Flick J has dismissed the ACCC’s action.

Relevant market

His Honour found that the relevant market was the market for the supply to community pharmacies in Australia of atorvastatin as the ACCC contended. Pfizer argued the market was the market for the wholesale supply of pharmaceutical products and over the counter products to community pharmacies.

Substantial degree of power in the market

His Honour also found that Pfizer had a substantial degree of power in that market until late 2011 and had taken advantage of that power by implementing its scheme. Pfizer did not have a substantial degree of power in the market from January 2012 on wards.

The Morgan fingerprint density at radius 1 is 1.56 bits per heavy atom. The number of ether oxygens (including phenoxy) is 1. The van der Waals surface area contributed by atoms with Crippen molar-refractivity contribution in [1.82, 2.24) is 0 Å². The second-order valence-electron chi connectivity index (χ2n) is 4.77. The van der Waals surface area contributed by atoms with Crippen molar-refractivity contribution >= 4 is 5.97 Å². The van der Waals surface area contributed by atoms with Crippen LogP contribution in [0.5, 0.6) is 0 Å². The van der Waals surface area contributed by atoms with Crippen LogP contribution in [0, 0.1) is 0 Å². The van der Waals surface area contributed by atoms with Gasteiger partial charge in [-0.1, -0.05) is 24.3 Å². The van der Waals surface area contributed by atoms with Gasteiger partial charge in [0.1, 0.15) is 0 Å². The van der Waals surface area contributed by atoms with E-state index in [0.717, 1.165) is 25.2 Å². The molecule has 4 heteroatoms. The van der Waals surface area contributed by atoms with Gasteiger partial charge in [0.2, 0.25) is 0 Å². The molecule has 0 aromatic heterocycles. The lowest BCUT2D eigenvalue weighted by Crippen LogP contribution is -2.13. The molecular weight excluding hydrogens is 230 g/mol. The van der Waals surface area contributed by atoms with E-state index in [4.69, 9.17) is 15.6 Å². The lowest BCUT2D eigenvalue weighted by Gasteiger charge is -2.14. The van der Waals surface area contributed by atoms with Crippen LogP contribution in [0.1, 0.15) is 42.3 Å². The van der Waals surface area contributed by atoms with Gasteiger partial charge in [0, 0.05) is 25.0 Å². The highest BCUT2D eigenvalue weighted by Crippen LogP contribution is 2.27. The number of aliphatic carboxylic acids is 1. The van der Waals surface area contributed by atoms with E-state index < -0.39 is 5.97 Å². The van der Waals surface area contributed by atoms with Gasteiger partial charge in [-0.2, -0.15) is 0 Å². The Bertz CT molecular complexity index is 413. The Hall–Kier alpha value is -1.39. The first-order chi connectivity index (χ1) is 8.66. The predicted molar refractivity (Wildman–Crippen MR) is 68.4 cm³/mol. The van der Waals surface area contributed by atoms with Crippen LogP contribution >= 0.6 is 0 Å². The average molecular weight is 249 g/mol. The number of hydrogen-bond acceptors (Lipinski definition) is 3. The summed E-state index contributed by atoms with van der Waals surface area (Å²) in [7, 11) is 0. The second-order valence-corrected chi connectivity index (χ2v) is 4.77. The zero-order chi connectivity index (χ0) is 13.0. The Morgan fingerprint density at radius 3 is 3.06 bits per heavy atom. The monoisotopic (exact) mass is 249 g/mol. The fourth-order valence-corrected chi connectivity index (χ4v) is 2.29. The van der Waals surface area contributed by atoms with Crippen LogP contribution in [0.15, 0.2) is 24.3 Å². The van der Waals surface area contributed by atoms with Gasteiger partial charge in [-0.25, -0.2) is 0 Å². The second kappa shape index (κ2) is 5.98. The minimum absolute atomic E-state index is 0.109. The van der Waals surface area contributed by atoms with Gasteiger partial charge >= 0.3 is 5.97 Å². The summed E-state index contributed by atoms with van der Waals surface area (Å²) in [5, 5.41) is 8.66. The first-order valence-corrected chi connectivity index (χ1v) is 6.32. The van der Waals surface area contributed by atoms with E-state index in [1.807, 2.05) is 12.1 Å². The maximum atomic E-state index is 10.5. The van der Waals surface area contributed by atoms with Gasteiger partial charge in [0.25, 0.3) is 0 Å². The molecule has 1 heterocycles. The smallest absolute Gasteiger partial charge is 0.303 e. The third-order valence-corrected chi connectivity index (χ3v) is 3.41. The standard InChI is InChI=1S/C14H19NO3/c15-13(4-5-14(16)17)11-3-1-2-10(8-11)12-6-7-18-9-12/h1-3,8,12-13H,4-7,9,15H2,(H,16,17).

Before January 2012, Pfizer was the only supplier of atorvastatin and the constraints on the price it could charge imposed by the PBS was “not sufficient to render its market power anything other than “substantial”.” Flick J recognised that there was no precise date which could be identified as the point where Pfizer’s market power ceased to be substantial. By late 2011, however, that power was no longer “enduring” as the expiry date of the patent loomed closer. By February 2012, Ranbaxy was able to enter the market offering its generic atorvastatin for sale[2] and the other intending generic suppliers had registered their products on the Therapeutic Goods Register and were starting sales discussions with potential customers.